The resulting 19-member parliament elected Lionel Aingimea, a former human rights lawyer and second-term member of parliament, as president.

Political Parties and Political Participation: Although political parties have the legal right to operate without outside interference, there were no formal parties.

Participation of Women and Members of Minority Groups: No laws limit participation of women or members of minority groups in the political process, and they did participate; however, participation by women was significantly less than by men. Two of the five women who ran in the August 2019 general election were elected to the 19-member parliament.

The country has a small and almost entirely homogeneous Micronesian population. There were no members of minority groups in parliament or the cabinet.

Nepal

Section 3. Freedom to Participate in the Political Process

The law provides citizens the ability to choose their government in free and fair periodic elections held by secret ballot and based on universal and equal suffrage.

Elections and Political Participation

Recent Elections: The government held parliamentary, provincial, and local assembly elections over five phases throughout 2017. International observers indicated that these parliamentary and provincial assembly elections were generally well conducted, despite some violent incidents, and logistical and operational challenges, including a notable lack of transparency and adequate voter education by the Election Commission of Nepal, which hampered the electoral process. According to domestic observer groups, the elections were free, fair, and peaceful and saw high voter turnout. There were three reports, however, of individuals being killed by police and sporadic reports of interparty clashes or assaults, vandalism, and small explosive devices and hoax bombs.

Participation of Women and Members of Minority Groups: No laws explicitly limit participation of women, members of minority groups, or members of historically marginalized groups including persons with disabilities, LGBTQI+, and indigenous persons in the political process, and they did participate in local, provincial, and national elections. The constitution mandates proportional inclusion of women in all state bodies and allocates one third of all federal and provincial legislative seats (LGBTQI+). Activists noted that this mandate excluded nonbinary candidates from running for office.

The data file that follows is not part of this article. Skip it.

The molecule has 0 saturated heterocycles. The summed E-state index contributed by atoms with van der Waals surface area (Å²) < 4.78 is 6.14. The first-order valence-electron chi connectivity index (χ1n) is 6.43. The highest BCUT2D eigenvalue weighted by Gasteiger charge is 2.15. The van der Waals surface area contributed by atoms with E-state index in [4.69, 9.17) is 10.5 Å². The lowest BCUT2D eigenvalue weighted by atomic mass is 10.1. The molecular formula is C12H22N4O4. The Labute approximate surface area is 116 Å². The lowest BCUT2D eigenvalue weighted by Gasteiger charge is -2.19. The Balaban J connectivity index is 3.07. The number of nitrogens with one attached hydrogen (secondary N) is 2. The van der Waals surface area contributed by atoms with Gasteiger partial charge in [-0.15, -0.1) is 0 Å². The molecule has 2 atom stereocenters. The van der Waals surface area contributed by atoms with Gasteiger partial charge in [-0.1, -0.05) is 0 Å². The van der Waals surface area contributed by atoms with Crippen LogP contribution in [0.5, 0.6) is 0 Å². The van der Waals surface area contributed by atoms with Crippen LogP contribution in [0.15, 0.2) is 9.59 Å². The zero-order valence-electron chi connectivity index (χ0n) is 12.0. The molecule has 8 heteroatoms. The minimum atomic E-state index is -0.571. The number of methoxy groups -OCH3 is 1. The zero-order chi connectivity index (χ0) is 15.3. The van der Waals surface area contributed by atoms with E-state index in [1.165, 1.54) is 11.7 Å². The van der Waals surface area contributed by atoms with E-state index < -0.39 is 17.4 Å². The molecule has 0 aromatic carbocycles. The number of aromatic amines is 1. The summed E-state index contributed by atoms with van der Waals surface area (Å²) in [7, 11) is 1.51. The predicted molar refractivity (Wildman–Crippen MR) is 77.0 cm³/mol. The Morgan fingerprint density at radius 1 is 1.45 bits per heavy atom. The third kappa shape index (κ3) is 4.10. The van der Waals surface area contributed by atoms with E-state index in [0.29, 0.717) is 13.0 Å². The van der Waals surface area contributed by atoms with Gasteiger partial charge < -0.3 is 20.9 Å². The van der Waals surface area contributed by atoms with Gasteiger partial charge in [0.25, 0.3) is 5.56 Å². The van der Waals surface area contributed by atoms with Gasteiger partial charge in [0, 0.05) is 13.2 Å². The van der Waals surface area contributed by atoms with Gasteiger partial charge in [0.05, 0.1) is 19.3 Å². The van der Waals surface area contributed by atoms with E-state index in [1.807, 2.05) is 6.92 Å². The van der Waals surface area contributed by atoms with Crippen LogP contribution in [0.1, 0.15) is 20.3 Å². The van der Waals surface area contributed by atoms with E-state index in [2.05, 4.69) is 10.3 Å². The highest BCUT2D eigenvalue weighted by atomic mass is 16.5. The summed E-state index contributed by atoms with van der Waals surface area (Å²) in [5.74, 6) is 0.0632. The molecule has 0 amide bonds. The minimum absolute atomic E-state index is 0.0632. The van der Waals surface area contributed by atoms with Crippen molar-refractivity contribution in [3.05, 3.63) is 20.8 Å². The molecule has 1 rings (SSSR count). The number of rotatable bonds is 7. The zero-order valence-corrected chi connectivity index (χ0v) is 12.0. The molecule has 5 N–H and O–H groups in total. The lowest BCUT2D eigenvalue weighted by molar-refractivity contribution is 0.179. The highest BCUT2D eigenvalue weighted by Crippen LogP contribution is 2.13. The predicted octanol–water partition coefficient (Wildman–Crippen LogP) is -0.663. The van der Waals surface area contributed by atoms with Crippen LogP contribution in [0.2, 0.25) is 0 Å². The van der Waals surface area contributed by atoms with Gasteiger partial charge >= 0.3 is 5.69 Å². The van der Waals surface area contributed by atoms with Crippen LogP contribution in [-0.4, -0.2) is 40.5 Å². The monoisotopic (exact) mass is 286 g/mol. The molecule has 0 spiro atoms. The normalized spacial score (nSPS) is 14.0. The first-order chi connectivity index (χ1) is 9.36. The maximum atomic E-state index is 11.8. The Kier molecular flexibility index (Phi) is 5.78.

Netherlands

Section 3. Freedom to Participate in the Political Process

The constitution and laws in the entire kingdom provide citizens the ability to choose their government in free and fair periodic elections held by secret ballot and based on universal and equal suffrage.

Elections and Political Participation

Recent Elections: Observers considered the March parliamentary elections for seats in the Second Chamber of the Netherlands free and fair.

Observers considered the 2020 parliamentary elections on Sint Maarten, the March 19 parliamentary elections on Curacao, and the June 25 parliamentary elections on Aruba all free and fair.

Participation of Women and Members of Minority Groups: No laws limit participation of women or members of historically marginalized groups, including persons with disabilities, lesbian, gay, bisexual, transgender, queer, and intersex (LGBTQI+) persons, and indigenous persons, in the political process in the kingdom, and they did participate.

New Zealand

Section 3. Freedom to Participate in the Political Process

The law provides citizens the ability to choose their government through free and fair periodic elections held by secret ballot and based on universal and equal suffrage.

Elections and Political Participation

Recent Elections: In October 2020 elections seen as free and fair, the Labour Party led by Prime Minister Jacinda Ardern won an outright majority in parliament. The election was delayed from September by agreement of all political parties, due to a COVID-19 outbreak in Auckland.